Click Next. in the VM Template Identity form, I’ll name my VM Template “Stock Trader Mid OP Tier”, since it will be the template that builds the machines running the middle-tier Order Processing application in my Stock Trader service.
Click Next. Here’s where the work of the last couple of days pays off. For the description of the hardware, I can use a previously created Hardware Profile. Mine is called “Stock Trader Server HW Profile”. It has everything about the hardware for the VM pre-configured; including the networking configuration.
Click Next. Similarly, I can pull in a pre-created Guest OS Profile that I named “Stock Trader Guest OS Profile”.
You can see that it comes pre-configured with OS, Administrator account, product key and domain membership information already defined. Note that in my desire to keep the Guest OS Profile more generic, I didn’t enter anything unique about the Computer Name in the profile. But now that I’m using the profile for a specific machine type, I can edit it here. I’m going to use “ST5MidOp###”, so that the machines will all be named uniquely but similarly, and will have incrementing 3-digit numbers at the end of their names.
Notice also that I didn’t add any roles or features in its definition. This is fine for this VM Template, but there are others (the Web Tier machine, for example) that I have added things like Application Server and IIS components.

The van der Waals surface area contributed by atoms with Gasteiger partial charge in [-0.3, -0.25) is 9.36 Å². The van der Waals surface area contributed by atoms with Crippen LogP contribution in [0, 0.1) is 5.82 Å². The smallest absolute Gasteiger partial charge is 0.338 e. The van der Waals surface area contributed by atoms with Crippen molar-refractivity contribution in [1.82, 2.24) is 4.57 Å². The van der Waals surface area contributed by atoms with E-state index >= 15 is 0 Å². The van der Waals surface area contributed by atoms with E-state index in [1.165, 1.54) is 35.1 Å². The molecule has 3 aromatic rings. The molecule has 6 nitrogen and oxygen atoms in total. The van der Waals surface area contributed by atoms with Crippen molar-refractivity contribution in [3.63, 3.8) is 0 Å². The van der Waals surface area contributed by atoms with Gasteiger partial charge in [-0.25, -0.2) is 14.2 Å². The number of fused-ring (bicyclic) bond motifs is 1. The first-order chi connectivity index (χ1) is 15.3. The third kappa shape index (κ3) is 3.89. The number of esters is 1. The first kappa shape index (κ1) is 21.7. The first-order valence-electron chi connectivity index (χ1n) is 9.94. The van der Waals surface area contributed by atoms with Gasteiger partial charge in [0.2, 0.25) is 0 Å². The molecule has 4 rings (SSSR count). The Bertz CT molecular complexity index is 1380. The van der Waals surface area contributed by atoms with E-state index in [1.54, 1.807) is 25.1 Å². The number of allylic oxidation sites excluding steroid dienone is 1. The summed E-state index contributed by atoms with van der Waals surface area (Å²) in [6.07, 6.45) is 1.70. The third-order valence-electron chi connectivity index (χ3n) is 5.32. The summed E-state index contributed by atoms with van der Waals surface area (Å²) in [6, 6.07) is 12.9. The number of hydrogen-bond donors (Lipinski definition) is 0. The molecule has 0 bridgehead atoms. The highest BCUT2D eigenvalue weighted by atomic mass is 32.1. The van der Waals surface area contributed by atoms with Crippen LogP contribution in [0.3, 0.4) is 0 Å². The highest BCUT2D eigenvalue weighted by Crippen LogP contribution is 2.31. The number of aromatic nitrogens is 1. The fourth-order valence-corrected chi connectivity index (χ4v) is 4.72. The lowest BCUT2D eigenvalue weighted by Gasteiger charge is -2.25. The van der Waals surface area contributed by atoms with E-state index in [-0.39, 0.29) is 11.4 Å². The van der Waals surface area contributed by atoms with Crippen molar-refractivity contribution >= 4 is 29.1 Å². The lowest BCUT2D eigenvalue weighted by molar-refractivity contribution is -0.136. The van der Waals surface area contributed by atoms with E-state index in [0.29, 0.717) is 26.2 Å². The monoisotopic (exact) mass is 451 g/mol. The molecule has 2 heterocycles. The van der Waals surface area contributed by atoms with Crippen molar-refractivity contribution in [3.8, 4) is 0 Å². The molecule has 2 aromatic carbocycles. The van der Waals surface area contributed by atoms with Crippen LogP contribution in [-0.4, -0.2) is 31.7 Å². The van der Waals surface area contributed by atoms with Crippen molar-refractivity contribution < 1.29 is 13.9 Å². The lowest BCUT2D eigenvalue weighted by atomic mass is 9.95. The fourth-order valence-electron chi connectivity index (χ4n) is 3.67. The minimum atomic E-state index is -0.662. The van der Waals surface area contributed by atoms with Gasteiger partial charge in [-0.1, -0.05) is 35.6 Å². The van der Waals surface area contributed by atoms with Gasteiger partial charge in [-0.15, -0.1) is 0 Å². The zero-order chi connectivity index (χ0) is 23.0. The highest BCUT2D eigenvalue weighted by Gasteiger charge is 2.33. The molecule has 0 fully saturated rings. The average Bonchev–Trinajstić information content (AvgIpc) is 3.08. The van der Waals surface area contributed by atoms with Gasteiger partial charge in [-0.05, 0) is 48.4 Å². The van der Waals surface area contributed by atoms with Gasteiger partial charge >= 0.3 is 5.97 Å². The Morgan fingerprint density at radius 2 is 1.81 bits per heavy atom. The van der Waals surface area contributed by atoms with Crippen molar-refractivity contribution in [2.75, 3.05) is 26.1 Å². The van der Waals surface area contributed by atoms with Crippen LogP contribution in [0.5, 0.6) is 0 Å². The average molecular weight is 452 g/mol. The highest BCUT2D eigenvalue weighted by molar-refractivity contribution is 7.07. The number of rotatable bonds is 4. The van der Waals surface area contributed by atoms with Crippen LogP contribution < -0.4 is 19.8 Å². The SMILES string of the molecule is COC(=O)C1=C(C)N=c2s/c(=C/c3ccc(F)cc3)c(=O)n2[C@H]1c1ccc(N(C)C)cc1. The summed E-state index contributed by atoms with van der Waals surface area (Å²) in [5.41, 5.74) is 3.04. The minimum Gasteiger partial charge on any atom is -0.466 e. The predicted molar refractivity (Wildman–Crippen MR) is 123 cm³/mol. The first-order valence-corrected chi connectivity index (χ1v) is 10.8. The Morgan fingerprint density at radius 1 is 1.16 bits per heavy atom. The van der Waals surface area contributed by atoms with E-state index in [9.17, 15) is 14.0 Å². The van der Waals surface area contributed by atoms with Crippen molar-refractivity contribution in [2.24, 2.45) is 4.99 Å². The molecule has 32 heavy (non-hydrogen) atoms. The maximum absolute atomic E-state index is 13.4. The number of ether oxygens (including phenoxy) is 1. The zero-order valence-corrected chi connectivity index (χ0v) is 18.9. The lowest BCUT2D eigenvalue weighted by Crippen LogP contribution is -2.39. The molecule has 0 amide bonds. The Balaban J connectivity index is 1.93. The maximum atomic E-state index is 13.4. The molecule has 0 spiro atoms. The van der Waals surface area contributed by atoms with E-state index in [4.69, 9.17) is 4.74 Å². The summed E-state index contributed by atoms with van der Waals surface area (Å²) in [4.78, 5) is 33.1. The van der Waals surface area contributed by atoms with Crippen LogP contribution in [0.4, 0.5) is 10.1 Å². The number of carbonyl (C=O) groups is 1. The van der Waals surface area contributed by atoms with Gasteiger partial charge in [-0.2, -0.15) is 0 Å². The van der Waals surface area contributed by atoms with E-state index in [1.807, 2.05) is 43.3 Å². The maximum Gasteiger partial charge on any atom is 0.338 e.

Click Next. Here’s where I can select and use my ST Order Processing Application Profile…
I’ll click Next, click Next again to skip over the addition of a SQL Server application to this template, and then on the Summary page I’ll click Create.
The Jobs window opens, and in short order the “Create Template” job completes successfully. And hen I look back at my list of VM Templates, I now see this:
Now I’m ready to use these in the creation of my Stock Trader Service Template, and then to deploy the Stock Trader Service based on that service template.
See “Creating Service Templates in VMM” for more information on how that’s done.
* “Problem Exists Between Keyboard And Chair”
** Telling the user it’s an “ID 10 T” error is just another way to call them an ID10T.
Today’s installment of our “Build Your Private Cloud in a Month” series is the fourth of a 5-part mini-series we’re calling “Deploying Private Cloud Workloads”. This week we (Tommy Patterson, Blain Barton and I) are going to detail and demonstrate some of the key areas in System Center 2012 SP1 Virtual Machine Manager that support the foundational concepts and objects in your Private Cloud arsenal:
Today’s article, written by my friend and ATL-based coworker Tommy Patterson, goes into detail about Virtual Machine (VM) Templates, and gives us detailed a step-by-step on how they are created and used in System Center 2012 SP1 Virtual Machine Manager.
CHECK OUT HIS ARTICLE HERE